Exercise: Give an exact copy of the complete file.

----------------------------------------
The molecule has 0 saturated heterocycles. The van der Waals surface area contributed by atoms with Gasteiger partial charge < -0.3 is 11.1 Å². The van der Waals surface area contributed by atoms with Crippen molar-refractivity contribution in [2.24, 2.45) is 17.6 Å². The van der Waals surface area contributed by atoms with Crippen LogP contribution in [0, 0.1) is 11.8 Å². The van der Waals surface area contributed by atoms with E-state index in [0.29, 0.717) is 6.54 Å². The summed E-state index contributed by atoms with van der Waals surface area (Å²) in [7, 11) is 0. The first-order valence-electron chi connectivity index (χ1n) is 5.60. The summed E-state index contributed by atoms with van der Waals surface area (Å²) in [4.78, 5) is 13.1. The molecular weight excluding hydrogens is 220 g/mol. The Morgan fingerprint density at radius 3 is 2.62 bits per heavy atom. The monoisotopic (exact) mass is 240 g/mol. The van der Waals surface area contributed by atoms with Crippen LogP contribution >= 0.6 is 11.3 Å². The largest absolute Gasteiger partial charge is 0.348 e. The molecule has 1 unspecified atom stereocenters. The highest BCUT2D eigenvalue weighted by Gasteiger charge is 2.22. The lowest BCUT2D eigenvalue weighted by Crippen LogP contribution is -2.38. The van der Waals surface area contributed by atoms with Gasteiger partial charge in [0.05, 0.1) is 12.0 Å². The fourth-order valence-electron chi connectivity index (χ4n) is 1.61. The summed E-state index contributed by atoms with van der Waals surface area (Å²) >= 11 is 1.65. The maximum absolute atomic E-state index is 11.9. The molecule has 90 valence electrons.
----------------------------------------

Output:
The molecule has 0 saturated heterocycles. The van der Waals surface area contributed by atoms with Gasteiger partial charge < -0.3 is 11.1 Å². The van der Waals surface area contributed by atoms with Crippen molar-refractivity contribution in [2.24, 2.45) is 17.6 Å². The van der Waals surface area contributed by atoms with Crippen LogP contribution in [0, 0.1) is 11.8 Å². The van der Waals surface area contributed by atoms with E-state index in [0.29, 0.717) is 6.54 Å². The summed E-state index contributed by atoms with van der Waals surface area (Å²) in [7, 11) is 0. The first-order valence-electron chi connectivity index (χ1n) is 5.60. The summed E-state index contributed by atoms with van der Waals surface area (Å²) in [4.78, 5) is 13.1. The molecular weight excluding hydrogens is 220 g/mol. The Morgan fingerprint density at radius 3 is 2.62 bits per heavy atom. The monoisotopic (exact) mass is 240 g/mol. The van der Waals surface area contributed by atoms with Crippen LogP contribution >= 0.6 is 11.3 Å². The largest absolute Gasteiger partial charge is 0.348 e. The molecule has 1 unspecified atom stereocenters. The highest BCUT2D eigenvalue weighted by Gasteiger charge is 2.22. The lowest BCUT2D eigenvalue weighted by Crippen LogP contribution is -2.38. The van der Waals surface area contributed by atoms with Gasteiger partial charge in [0.05, 0.1) is 12.0 Å². The fourth-order valence-electron chi connectivity index (χ4n) is 1.61. The summed E-state index contributed by atoms with van der Waals surface area (Å²) >= 11 is 1.65. The maximum absolute atomic E-state index is 11.9. The molecule has 90 valence electrons.